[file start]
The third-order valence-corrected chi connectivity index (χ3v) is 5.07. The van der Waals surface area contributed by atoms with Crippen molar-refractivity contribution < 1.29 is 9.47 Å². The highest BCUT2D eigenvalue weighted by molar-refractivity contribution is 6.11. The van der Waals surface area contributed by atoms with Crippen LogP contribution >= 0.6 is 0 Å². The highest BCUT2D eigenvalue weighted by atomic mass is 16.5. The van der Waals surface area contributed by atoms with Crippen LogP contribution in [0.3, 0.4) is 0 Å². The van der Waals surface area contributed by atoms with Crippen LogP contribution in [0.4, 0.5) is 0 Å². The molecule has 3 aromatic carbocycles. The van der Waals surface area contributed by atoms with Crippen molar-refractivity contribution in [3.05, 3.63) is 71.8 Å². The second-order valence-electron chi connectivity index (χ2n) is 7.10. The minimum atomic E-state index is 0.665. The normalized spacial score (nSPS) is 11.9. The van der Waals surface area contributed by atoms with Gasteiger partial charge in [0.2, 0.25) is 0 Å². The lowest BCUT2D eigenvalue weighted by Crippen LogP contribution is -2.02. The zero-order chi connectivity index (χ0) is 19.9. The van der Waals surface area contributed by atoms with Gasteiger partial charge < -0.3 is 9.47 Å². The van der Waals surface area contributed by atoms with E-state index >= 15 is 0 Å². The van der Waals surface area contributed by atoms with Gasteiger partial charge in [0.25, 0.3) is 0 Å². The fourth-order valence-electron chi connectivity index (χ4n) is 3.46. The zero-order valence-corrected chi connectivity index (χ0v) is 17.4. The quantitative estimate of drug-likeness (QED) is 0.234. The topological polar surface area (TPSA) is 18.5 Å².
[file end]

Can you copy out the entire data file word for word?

The third-order valence-corrected chi connectivity index (χ3v) is 5.07. The van der Waals surface area contributed by atoms with Crippen molar-refractivity contribution < 1.29 is 9.47 Å². The highest BCUT2D eigenvalue weighted by molar-refractivity contribution is 6.11. The van der Waals surface area contributed by atoms with Crippen LogP contribution >= 0.6 is 0 Å². The highest BCUT2D eigenvalue weighted by atomic mass is 16.5. The van der Waals surface area contributed by atoms with Crippen LogP contribution in [0.3, 0.4) is 0 Å². The van der Waals surface area contributed by atoms with Crippen LogP contribution in [0.4, 0.5) is 0 Å². The molecule has 3 aromatic carbocycles. The van der Waals surface area contributed by atoms with Crippen molar-refractivity contribution in [3.05, 3.63) is 71.8 Å². The second-order valence-electron chi connectivity index (χ2n) is 7.10. The minimum atomic E-state index is 0.665. The normalized spacial score (nSPS) is 11.9. The van der Waals surface area contributed by atoms with Gasteiger partial charge in [0.2, 0.25) is 0 Å². The lowest BCUT2D eigenvalue weighted by Crippen LogP contribution is -2.02. The zero-order chi connectivity index (χ0) is 19.9. The van der Waals surface area contributed by atoms with Gasteiger partial charge < -0.3 is 9.47 Å². The van der Waals surface area contributed by atoms with E-state index >= 15 is 0 Å². The van der Waals surface area contributed by atoms with Gasteiger partial charge in [0.25, 0.3) is 0 Å². The fourth-order valence-electron chi connectivity index (χ4n) is 3.46. The zero-order valence-corrected chi connectivity index (χ0v) is 17.4. The quantitative estimate of drug-likeness (QED) is 0.234. The topological polar surface area (TPSA) is 18.5 Å².